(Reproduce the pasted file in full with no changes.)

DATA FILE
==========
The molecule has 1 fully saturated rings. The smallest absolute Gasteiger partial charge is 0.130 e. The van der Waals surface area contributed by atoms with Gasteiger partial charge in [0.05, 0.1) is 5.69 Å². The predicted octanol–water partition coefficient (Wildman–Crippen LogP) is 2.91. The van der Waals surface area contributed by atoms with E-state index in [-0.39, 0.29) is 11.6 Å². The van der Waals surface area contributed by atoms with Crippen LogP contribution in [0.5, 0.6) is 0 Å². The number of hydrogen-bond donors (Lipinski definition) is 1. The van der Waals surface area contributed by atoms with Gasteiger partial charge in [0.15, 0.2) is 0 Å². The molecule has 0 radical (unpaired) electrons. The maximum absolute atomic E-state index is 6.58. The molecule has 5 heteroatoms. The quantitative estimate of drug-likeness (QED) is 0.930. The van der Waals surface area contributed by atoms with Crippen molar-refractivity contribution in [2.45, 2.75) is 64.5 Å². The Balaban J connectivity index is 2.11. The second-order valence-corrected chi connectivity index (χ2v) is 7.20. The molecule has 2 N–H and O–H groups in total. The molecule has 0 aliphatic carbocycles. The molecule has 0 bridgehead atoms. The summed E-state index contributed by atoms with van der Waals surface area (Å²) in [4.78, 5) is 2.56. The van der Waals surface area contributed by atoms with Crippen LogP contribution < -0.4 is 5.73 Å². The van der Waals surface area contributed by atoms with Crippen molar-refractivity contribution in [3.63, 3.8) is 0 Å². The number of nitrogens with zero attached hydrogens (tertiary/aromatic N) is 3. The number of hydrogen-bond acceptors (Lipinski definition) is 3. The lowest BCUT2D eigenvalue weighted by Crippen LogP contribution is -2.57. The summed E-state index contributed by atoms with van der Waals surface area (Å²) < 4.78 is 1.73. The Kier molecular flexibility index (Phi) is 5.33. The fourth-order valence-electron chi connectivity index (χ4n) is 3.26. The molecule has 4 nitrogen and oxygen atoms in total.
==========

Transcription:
The molecule has 1 fully saturated rings. The smallest absolute Gasteiger partial charge is 0.130 e. The van der Waals surface area contributed by atoms with Gasteiger partial charge in [0.05, 0.1) is 5.69 Å². The predicted octanol–water partition coefficient (Wildman–Crippen LogP) is 2.91. The van der Waals surface area contributed by atoms with E-state index in [-0.39, 0.29) is 11.6 Å². The van der Waals surface area contributed by atoms with Crippen LogP contribution in [0.5, 0.6) is 0 Å². The number of hydrogen-bond donors (Lipinski definition) is 1. The van der Waals surface area contributed by atoms with Gasteiger partial charge in [0.15, 0.2) is 0 Å². The molecule has 0 radical (unpaired) electrons. The maximum absolute atomic E-state index is 6.58. The molecule has 5 heteroatoms. The quantitative estimate of drug-likeness (QED) is 0.930. The van der Waals surface area contributed by atoms with Crippen molar-refractivity contribution in [2.45, 2.75) is 64.5 Å². The Balaban J connectivity index is 2.11. The second-order valence-corrected chi connectivity index (χ2v) is 7.20. The molecule has 2 N–H and O–H groups in total. The molecule has 0 aliphatic carbocycles. The molecule has 0 bridgehead atoms. The summed E-state index contributed by atoms with van der Waals surface area (Å²) in [4.78, 5) is 2.56. The van der Waals surface area contributed by atoms with Crippen LogP contribution < -0.4 is 5.73 Å². The van der Waals surface area contributed by atoms with Crippen molar-refractivity contribution in [3.63, 3.8) is 0 Å². The number of nitrogens with zero attached hydrogens (tertiary/aromatic N) is 3. The number of hydrogen-bond acceptors (Lipinski definition) is 3. The lowest BCUT2D eigenvalue weighted by Crippen LogP contribution is -2.57. The summed E-state index contributed by atoms with van der Waals surface area (Å²) < 4.78 is 1.73. The Kier molecular flexibility index (Phi) is 5.33. The fourth-order valence-electron chi connectivity index (χ4n) is 3.26. The molecule has 4 nitrogen and oxygen atoms in total.